In Syria, the U.S. “no boots on the ground” policy worked very well. After a brief but unsuccessful trial with the rebels of the Free Syrian Army, the U.S. military decided to use Kurdish fighters in ground offensives against ISIS in northeastern Syria. Only 2,000 U.S. troops were deployed to train and assist the Kurdish fighters who now control the Syrian territories east of the Euphrates River, and with some Arab tribesmen control the Tanaf area along the Iraqi-Syrian-Jordanian borders. So not only did the U.S. manage to defeat ISIS, but also sandwiched the Iraq-Syria main highway that Iran had been using to establish its land bridge connecting Tehran with the Mediterranean. This was a brilliant application of the “economy of force” because it achieved the objective with minimum resources. However, President Trump surprised not least of all his own National Security Council colleagues, especially military members, with a request to pull out U.S. forces from Syria as soon as possible.
Russia, in turn teamed up with Iran and the Syrian regime to pave the way for its big comeback to the Middle East region. With a few air force squadrons, the S-400 air defense system and several hundred special operations forces at hand, Moscow has established itself as the main powerbroker in Syria after helping the Syrian regime and Iranian-backed militiamen recapture vast areas from ISIS and Syrian rebels. Moscow even brought its only aircraft carrier for a few weeks to the Syrian coastline to demonstrate its projection power and assert itself regionally. Russia has signed treaties with the Syrian regime granting it a long term military presence in Syria and is leading the talks with Iran and Turkey to draw the map for the future of Syria, which will certainly impact the future of all countries bordering Syria: Iraq, Jordan, Lebanon and Israel. So the economy of force employed by the Russians in their war strategy in Syria seems to be in full sink with the Kremlin’s agenda.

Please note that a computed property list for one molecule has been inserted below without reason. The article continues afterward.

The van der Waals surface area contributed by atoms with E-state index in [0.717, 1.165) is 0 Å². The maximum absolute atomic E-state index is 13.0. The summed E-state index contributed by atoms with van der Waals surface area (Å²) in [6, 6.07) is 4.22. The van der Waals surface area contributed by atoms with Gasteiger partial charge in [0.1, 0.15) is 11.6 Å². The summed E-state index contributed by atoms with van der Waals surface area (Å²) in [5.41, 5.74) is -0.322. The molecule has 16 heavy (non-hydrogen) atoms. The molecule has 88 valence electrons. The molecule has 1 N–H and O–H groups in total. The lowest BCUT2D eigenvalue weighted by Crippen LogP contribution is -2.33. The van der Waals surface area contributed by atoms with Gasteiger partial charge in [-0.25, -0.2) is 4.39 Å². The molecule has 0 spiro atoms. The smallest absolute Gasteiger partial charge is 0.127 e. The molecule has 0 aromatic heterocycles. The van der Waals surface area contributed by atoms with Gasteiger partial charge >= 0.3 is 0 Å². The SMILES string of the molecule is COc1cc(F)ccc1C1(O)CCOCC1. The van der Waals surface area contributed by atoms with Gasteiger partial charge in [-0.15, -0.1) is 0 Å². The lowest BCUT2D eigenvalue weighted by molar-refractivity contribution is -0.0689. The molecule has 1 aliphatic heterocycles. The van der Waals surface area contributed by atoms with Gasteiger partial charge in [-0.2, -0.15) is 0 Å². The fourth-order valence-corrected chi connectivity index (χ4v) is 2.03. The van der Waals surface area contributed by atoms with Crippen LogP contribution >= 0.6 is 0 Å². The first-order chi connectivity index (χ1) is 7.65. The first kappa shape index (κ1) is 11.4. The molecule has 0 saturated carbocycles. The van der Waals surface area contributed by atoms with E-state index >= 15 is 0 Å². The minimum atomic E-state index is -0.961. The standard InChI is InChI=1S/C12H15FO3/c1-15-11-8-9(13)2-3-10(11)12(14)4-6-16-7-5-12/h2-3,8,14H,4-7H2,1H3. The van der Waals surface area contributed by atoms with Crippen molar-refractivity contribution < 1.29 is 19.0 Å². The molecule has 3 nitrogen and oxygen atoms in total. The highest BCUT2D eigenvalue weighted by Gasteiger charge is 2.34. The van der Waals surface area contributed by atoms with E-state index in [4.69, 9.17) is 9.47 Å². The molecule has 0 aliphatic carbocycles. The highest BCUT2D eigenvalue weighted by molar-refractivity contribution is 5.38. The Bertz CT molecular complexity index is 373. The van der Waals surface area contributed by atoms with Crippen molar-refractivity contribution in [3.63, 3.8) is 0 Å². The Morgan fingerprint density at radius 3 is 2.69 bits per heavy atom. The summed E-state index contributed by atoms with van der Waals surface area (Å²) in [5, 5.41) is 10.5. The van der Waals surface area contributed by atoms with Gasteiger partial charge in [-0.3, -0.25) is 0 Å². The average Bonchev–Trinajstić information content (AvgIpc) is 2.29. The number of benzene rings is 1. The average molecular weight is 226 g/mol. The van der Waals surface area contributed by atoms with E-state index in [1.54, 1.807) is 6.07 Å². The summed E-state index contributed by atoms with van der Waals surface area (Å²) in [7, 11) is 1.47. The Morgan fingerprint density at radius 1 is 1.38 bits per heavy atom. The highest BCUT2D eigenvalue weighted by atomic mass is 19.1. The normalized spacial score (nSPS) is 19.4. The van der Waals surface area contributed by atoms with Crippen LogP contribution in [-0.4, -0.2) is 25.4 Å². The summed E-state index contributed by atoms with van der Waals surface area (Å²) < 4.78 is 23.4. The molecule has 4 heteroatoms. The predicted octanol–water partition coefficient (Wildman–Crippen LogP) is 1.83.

It is not a question of how many aircraft carriers a county has or how advanced its military technologies are but how resources and assets are allocated to achieve a war strategy with a consistent policy. The continuous policy changes in successive U.S. administrations – and in today’s case within one administration – has severely impacted its image and standing in the world as well as its military which has seen resources spent and lives wasted with few rewards. Impulsive policies related to U.S. military deployments have a huge impact – short- and long-term – and their damage can be irrecoverable.
Now that the war on ISIS is almost over what will be the subsequent task of U.S. forces in Iraq and Syria? If it is to contain the IRGC and their allied militias – as the White House called for repeatedly – are U.S. forces well-equipped and at the right operational size for this mission? If the U.S. forces were to pull-out from Iraq and Syria today, would they not be leaving room for ISIS to return or the IRGC to take full control? How will the U.S. deter the Syrian regime from further use of chemical weapons against the civilian population if it does not have assets deployed to punish the regime when it crosses a red line? Moscow and Tehran seem clear on what they want in Iraq and Syria and are doing well achieving their objectives with minimum resources. It is time for Washington to decide on a firm and consistent policy that will enable its military to prevail with a proper use of the “economy of force.”